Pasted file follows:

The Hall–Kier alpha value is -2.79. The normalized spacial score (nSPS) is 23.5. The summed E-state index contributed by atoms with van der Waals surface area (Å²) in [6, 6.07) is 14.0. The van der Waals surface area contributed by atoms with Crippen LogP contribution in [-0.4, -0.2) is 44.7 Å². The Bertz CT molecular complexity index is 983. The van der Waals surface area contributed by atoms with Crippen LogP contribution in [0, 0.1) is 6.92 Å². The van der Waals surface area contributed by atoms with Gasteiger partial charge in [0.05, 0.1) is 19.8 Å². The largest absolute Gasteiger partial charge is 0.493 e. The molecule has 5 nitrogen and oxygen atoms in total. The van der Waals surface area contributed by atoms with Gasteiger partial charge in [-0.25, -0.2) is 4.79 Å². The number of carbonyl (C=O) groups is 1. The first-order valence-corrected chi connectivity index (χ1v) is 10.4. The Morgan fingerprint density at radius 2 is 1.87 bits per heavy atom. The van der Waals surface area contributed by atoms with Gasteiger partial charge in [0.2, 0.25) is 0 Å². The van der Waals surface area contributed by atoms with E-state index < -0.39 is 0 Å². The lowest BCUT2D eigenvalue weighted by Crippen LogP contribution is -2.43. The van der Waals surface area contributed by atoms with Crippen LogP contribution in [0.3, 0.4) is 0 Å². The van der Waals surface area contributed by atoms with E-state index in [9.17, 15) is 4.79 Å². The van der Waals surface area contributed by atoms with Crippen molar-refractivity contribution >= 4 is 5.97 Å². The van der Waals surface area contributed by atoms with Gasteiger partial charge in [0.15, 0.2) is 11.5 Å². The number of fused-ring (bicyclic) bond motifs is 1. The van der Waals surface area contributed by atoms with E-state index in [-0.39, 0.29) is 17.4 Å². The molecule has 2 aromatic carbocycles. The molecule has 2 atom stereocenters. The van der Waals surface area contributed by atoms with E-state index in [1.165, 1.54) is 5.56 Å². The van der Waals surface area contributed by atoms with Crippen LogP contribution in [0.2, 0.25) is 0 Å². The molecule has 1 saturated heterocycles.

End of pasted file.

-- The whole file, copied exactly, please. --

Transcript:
The Hall–Kier alpha value is -2.79. The normalized spacial score (nSPS) is 23.5. The summed E-state index contributed by atoms with van der Waals surface area (Å²) in [6, 6.07) is 14.0. The van der Waals surface area contributed by atoms with Crippen LogP contribution in [-0.4, -0.2) is 44.7 Å². The Bertz CT molecular complexity index is 983. The van der Waals surface area contributed by atoms with Crippen LogP contribution in [0, 0.1) is 6.92 Å². The van der Waals surface area contributed by atoms with Gasteiger partial charge in [0.05, 0.1) is 19.8 Å². The largest absolute Gasteiger partial charge is 0.493 e. The molecule has 5 nitrogen and oxygen atoms in total. The van der Waals surface area contributed by atoms with Gasteiger partial charge in [-0.25, -0.2) is 4.79 Å². The number of carbonyl (C=O) groups is 1. The first-order valence-corrected chi connectivity index (χ1v) is 10.4. The Morgan fingerprint density at radius 2 is 1.87 bits per heavy atom. The van der Waals surface area contributed by atoms with Gasteiger partial charge in [0.2, 0.25) is 0 Å². The van der Waals surface area contributed by atoms with E-state index < -0.39 is 0 Å². The lowest BCUT2D eigenvalue weighted by Crippen LogP contribution is -2.43. The van der Waals surface area contributed by atoms with Crippen LogP contribution in [0.3, 0.4) is 0 Å². The van der Waals surface area contributed by atoms with E-state index in [9.17, 15) is 4.79 Å². The van der Waals surface area contributed by atoms with Crippen molar-refractivity contribution >= 4 is 5.97 Å². The van der Waals surface area contributed by atoms with Gasteiger partial charge in [0.15, 0.2) is 11.5 Å². The number of fused-ring (bicyclic) bond motifs is 1. The van der Waals surface area contributed by atoms with E-state index in [-0.39, 0.29) is 17.4 Å². The molecule has 2 aromatic carbocycles. The molecule has 2 atom stereocenters. The van der Waals surface area contributed by atoms with E-state index in [1.165, 1.54) is 5.56 Å². The van der Waals surface area contributed by atoms with Crippen LogP contribution in [0.2, 0.25) is 0 Å². The molecule has 1 saturated heterocycles.